“If we could climb as much above the heavens as the heavens are above the earth, we could still cry out to all around us, “Praise the Lord.”

          “There can be none so great and high as to be above praising Jehovah.”
     This is all epitomised in the beginning of verse 5.
          For praising “the name of the LORD” means praising all that God is.
              His name stands for all He is.
                   It’s His name written upon all He has created.
     You think about it: Believing in evolution means you are most probably atheistic.
          But believing in creation can only mean you worship Him.
              Those who were made by His command are under His command.
                   The voice which said, “Let them be,” now says, “Let them praise.”
     How far away from what we think we can do!
          Verse 5 continues into verse 6 proclaiming He is their Creator, Sustainer, and Controller.
     Man, what a choir!
          And that’s only the first part!
              Yet to see all those faces is to realise you cannot begin to see any of those faces!
     But you can sure hear them!
           This is the most celestial of songs!
              These voices are just out of this world!
     Which they are, of course!
          Because up there it is all in perfect harmony.
              It’s what’s coming from down here that we are inclined to think would have to be definitely out of tune!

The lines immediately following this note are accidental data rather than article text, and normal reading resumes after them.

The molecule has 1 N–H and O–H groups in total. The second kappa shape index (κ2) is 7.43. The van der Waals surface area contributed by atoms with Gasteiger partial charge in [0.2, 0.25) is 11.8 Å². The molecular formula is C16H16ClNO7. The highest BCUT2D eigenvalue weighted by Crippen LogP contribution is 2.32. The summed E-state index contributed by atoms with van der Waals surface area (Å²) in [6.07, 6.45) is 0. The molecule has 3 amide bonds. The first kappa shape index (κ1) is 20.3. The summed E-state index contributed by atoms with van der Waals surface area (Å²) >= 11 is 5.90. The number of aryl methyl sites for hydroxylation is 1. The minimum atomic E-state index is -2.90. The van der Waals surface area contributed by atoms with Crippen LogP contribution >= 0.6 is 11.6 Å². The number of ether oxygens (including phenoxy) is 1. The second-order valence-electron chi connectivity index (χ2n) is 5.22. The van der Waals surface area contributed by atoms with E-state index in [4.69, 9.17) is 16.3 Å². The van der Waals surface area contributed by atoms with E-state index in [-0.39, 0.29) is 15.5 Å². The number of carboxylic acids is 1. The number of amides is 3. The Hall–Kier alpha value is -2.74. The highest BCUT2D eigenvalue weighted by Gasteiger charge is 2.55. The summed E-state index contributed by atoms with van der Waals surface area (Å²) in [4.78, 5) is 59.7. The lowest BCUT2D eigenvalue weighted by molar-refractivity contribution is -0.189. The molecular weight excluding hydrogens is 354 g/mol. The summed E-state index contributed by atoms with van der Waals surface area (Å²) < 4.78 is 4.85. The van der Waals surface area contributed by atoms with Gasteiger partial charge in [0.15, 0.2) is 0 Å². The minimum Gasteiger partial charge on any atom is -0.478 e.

So we turn to the second part of the greatest of all choirs.
          Let’s hear the answering antiphon from earth.
     Now, you’re really wondering.
          I used that word ‘antiphon’.
     Where does that fit in?
          Well, ‘antiphon’ refers to what is sung between two groups.
     The first group was the part of the choir singing from up above.
          The second group is all that is down here below.
              So now we’re going to hear you sing!
     In case you’re a bit concerned you might have to do a solo, the “you” is definitely plural!
          Verse 7 quite clearly states that.
              And it doesn’t begin with us directly either.
                   It actually speaks of “great sea creatures and all ocean deeps.”
     ‘How do they fit in, though?’ you may ask.
          Well, the divide is between heaven and earth.
               And the earth has a most distinct character.
     Because it is far from reflecting what’s happening gloriously up there.
          Indeed, Romans 8 even speaks of it as being most inglorious.
              For, as verse 21 says there, this world is in bondage to decay.
     And when verse 7 of Psalm 148 brought in “great sea creatures” we thought of something which isn’t the most safest of creatures.
          In the old translations they are called “dragons”.
              So something which we couldn’t really imagine being part of the choir praising God.
     Yet it will!
          Because how else did it get there first of all!
              And who has given it a specific role to fill?
     We only need to turn to the very first chapter of the Bible.
          Genesis 1 verse 21 is quite clear about where it fits in.
              It says, “God created the great creatures of the sea.”
     And it goes on to add, “and every living and moving thing with which the water teems.”
          This is what verse 7 in our psalm also speaks of with the phrase, “all ocean deeps.”